Cannabis on the Resume: California’s Native American Tribes Widely Excluded from the State’s Cannabis Industry


As the cannabis industry grows and evolves, issues that deserve attention continue to emerge, including the often overlooked impact of state cannabis rules on Native American tribes.

After voters passed Proposition 64 in 2016, the state developed a set of regulations and enforcement mechanisms to enable cities and counties to authorize the commercial cannabis supply chain, starting in 2018. Five towns in the Coachella Valley, as well as Riverside County, currently allow some sort of cannabis business activity, and they benefit from special taxes and new jobs. However, nearly two-thirds of California municipalities have chosen to exclude the industry.

One problem: The state’s regulatory regime has left out tribal lands, as cities and counties have no jurisdiction in these areas.

As sovereign nations, tribes are able to regulate, grow, and sell cannabis on reserve lands. However, to sell products off-reserve and be part of the state’s legal supply chain, tribal operators need a state license. , like the Bureau of Cannabis Control and the California Department of Food and Agriculture, complement regulatory control over tribal lands. This is not too suitable for the tribes.

“The state has excluded us from the supply chain and wants us to give up civil jurisdiction, in addition to lifting sovereign immunity, and that is not fair,” said Tina Braithwaite, founder of Sovereign Nations Cannabis Consulting and former tribal president. from the Benton Paiute tribe.

Braithwaite said there is an assumption that tribes lack the ability to self-regulate – an all-too-familiar attitude that invokes many years of oppression and marginalization.

Tribes have traditionally been forced to settle on marginal lands in rural areas, where economic opportunities are often scarce. According to a study by the Center for Indian Country Development at the Federal Reserve Bank of Minneapolis in April 2020, more than a quarter of the Native American workforce (26.3%) was unemployed, the highest rate of all ethnic groups. In addition, the challenges of life on reserves sometimes lead to addiction and mental health issues. Cannabis companies could offer tribes a way to create new economic opportunities.

To complicate matters, many tribes have deliberately chosen not to enter the cannabis market, as tribal authority is subject to limitations imposed by federal law and cannabis remains illegal under federal law, which means tribes could face a potential risk of censorship and federal prosecution. if they entered the cannabis industry. Tribes with gambling licenses face other risks since the federal government passed India’s Gaming Regulation Act in 1988.

Additionally, Braithwaite said some ancient tribals are reluctant to allow cannabis-related activity due to past trauma they have suffered, as well as long-standing stigma surrounding cannabis.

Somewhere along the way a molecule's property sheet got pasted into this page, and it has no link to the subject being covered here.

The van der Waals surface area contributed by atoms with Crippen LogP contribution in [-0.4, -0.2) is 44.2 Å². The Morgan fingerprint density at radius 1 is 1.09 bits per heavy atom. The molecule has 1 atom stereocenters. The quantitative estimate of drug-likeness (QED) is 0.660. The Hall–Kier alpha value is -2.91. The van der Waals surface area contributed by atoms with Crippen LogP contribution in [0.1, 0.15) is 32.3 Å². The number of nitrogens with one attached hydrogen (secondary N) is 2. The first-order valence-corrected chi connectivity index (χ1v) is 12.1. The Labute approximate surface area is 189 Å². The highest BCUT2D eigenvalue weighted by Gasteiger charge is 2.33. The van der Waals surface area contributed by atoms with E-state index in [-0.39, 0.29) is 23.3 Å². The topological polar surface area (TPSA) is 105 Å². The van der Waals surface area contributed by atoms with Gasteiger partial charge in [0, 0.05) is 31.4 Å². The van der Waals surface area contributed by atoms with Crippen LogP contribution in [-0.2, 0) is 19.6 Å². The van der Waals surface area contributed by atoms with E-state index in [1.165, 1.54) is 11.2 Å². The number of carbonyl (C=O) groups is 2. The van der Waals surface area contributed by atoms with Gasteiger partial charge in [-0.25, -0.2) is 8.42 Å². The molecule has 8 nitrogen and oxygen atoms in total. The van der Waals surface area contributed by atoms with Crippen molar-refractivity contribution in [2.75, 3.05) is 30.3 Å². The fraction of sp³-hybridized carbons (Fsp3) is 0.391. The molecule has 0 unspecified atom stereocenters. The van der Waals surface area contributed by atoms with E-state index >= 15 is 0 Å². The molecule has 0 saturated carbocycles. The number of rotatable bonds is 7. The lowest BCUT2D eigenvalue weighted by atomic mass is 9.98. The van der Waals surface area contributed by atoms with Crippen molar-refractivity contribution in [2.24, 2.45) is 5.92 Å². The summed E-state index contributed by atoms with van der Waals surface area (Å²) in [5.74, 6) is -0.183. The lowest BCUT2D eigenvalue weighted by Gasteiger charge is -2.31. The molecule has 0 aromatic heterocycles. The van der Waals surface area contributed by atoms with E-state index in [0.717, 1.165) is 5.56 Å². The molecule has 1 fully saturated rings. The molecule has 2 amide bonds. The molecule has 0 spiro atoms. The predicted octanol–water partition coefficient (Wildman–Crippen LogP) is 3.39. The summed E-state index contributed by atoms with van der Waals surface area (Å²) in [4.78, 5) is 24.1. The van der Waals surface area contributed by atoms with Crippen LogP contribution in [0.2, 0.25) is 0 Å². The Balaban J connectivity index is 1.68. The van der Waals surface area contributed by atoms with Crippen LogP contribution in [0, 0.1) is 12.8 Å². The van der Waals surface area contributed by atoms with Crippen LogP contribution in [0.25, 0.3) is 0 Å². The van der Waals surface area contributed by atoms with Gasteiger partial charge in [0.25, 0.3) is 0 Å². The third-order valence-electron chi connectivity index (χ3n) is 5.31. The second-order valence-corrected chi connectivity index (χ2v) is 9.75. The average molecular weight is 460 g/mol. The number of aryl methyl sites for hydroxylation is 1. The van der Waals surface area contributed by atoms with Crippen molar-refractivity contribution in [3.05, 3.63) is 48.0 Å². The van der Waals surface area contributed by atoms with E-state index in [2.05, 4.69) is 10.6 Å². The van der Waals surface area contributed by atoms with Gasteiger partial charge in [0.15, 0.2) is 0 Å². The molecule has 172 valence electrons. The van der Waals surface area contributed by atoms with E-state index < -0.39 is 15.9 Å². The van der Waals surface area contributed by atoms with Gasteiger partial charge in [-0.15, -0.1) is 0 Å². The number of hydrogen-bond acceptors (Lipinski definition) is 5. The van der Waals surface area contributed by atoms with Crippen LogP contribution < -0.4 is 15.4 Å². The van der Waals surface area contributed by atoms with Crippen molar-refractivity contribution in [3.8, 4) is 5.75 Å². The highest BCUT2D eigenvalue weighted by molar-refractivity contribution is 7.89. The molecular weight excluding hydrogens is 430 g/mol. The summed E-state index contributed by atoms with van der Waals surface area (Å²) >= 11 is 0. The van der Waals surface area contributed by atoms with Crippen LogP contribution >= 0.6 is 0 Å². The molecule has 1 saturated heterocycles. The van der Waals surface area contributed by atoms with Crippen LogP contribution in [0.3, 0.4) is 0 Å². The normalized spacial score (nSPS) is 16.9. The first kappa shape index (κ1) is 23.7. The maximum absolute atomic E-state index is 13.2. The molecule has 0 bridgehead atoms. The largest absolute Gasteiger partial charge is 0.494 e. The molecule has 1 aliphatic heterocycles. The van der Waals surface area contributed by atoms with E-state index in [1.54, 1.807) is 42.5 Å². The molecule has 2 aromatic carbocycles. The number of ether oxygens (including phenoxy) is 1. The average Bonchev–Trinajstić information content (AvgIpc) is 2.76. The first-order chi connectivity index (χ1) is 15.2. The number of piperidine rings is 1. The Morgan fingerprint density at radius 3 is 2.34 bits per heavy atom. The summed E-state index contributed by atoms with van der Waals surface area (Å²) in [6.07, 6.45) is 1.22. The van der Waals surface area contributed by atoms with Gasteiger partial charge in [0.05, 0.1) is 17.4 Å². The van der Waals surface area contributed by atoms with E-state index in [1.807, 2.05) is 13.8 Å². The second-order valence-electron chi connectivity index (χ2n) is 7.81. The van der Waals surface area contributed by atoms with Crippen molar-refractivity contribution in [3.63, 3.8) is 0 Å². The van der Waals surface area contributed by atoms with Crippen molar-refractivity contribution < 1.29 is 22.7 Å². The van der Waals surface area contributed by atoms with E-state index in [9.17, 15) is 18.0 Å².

Only one tribe, Elk Valley Rancheria, has so far obtained a California state license for cannabis, thanks to a complicated deal with Del Norte County in 2019 that does not require the tribe to relinquish its civil jurisdiction. . This agreement has not been replicated in any other county. Statewide there are 110 recognized tribes and, according to Braithwaite, only seven have entered the cannabis market in any way.

However, Braithwaite said that over time, she is confident that the tribes will be able to create their own beneficial ecosystem for the cannabis trade. As sovereign nations, tribes have exclusive power over the members and the land. They can make their own laws and do business with other tribal nations in California. They have the expertise to create their own regulatory structures and oversight mechanisms that could meet or exceed state standards. Indeed, many have already established cannabis commissions and issued their own licenses, with robust operating standards, safety practices and inspection regimes. Oh, and one more thing: none of the income on tribal lands, including retail sales to California residents, is subject to state taxes. This means that the products could be cheaper than those in the state’s regulated supply chain.

Kate Anderson, public relations manager for the Agua Caliente Band of Cahuilla Indians, did not respond to a request for comment.

Tribal leaders and advocates cite neighboring states as examples of how California could create a successful regulatory partnership with tribes. Washington, Oregon, and Nevada have all passed legislation that allows them to sign individual agreements with each tribe, allowing for the sharing of regulatory responsibilities. However, it is not clear whether systems used by other states can work here, as the strict criteria set out for legal affairs under Prop 64 – which cover everything from water use to labor agreements – offer little leeway.

What will the future bring? It depends, although federal legalization would certainly help cannabis become a normal part of life on tribal lands.

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